For all the things TRON 2.0 does right, there are far too many places that look like jumping puzzles or where you can fall to your doom by derezzing. Granted, there are few places you actually must jump, but there are plenty of times you'll want to jump between floating data blocks to reach archive bins that contain useful subroutines, permissions or e-mails and video archives that provide context to the story. A short fall or a missed jump will derez Jet, and this happens more often than is fun. Even the developers seemed to question the value of jumping puzzles when they noted in the command text that appears on the screen to give you system information "(jump=true : ?!?fun)." Once again, the quick-save/quick-load combination is your friend, but it's much more likely that you'll fall off blocks or platforms to your doom than that you'll suffer at the hands of security scripts. There is also a puzzle, in which you have to run past read-only (indestructible) tanks just like the ones in the movie that is simply irritating.

Jumping seems to be the game's only real failing. The visuals are amazing, especially given that the developers could explore a stylized world with neon highlights rather than attempt to perfectly reproduce stone walls in a castle. There is a great voice cast, including Bruce Boxleitner reprising his original role as Alan Bradley, Rebecca Romijn-Stamos as the program Mercury and Cindy Morgan (also from TRON) as Ma3a. The sounds perfectly capture the scheme of the original film, and while the new music is great, when you explore a twenty-year old system, you get the original music from the film.

And There's a Whole Additional Game


Everything mentioned so far just covers the FPS portion of the game. There is also an entire Light Cycle game that comes with TRON 2.0. This classic game has you racing through arenas, trailing walls of light that can be used to block or entrap your opponents. Several Light Cycle levels are embedded in the single-player campaign, but there is a whole game where you can try specially crafted levels as a Light Cyclist, competing against computer foes on circuits. As you complete circuits, you unlock better cycles that can be used to increase your chances against other programs on the Gaming Grid. The arenas are filled with obstacles, much more complex than a simple open square, and there are a variety of power-ups that can give you an advantage against other scripts. The Light Cycle component isn't enough to justify purchase of TRON 2.0 alone, but is an excellent supplement to the FPS game. Multiplayer disc combat is available over the internet, and multiplayer Light Cycle play is available on a LAN due to the need for very low pings. Internet latency makes it difficult to enjoy even disc combat as you work to derez human foes on the internet. Also, humans don't telegraph their disc throws, so between the lack of visual cues and lag it can be difficult to orchestrate a block. Still, between the story and the Light Cycle game, the computer provides more than sufficient single-player play.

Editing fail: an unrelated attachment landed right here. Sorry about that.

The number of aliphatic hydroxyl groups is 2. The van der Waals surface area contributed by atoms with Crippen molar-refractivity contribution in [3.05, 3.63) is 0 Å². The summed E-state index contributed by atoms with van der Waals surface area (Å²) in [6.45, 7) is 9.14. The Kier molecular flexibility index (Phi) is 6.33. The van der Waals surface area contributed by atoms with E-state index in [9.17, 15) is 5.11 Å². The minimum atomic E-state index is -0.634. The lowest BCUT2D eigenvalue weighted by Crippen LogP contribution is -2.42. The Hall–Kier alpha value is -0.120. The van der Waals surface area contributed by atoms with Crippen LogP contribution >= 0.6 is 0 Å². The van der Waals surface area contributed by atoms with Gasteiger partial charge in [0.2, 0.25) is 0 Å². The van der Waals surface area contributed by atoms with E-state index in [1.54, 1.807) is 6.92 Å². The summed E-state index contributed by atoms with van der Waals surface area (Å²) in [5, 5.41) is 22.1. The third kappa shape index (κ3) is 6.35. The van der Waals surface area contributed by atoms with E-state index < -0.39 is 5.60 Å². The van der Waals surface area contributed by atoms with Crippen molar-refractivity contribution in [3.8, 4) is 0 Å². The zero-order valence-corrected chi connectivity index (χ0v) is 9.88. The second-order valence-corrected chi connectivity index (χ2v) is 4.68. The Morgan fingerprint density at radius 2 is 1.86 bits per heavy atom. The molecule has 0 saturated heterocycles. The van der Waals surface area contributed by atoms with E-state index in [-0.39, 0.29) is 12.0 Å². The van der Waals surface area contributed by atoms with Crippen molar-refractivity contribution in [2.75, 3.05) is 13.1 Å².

In summary, TRON 2.0 is an FPS that provides a great single player experience and a Light Cycle experience that seems like a bonus game. With excellent production values, a great setting, and a fun (but not intrusive) story, TRON 2.0 is not to be missed.

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This page contains a single entry by Editor published on September 2, 2003 10:22 AM.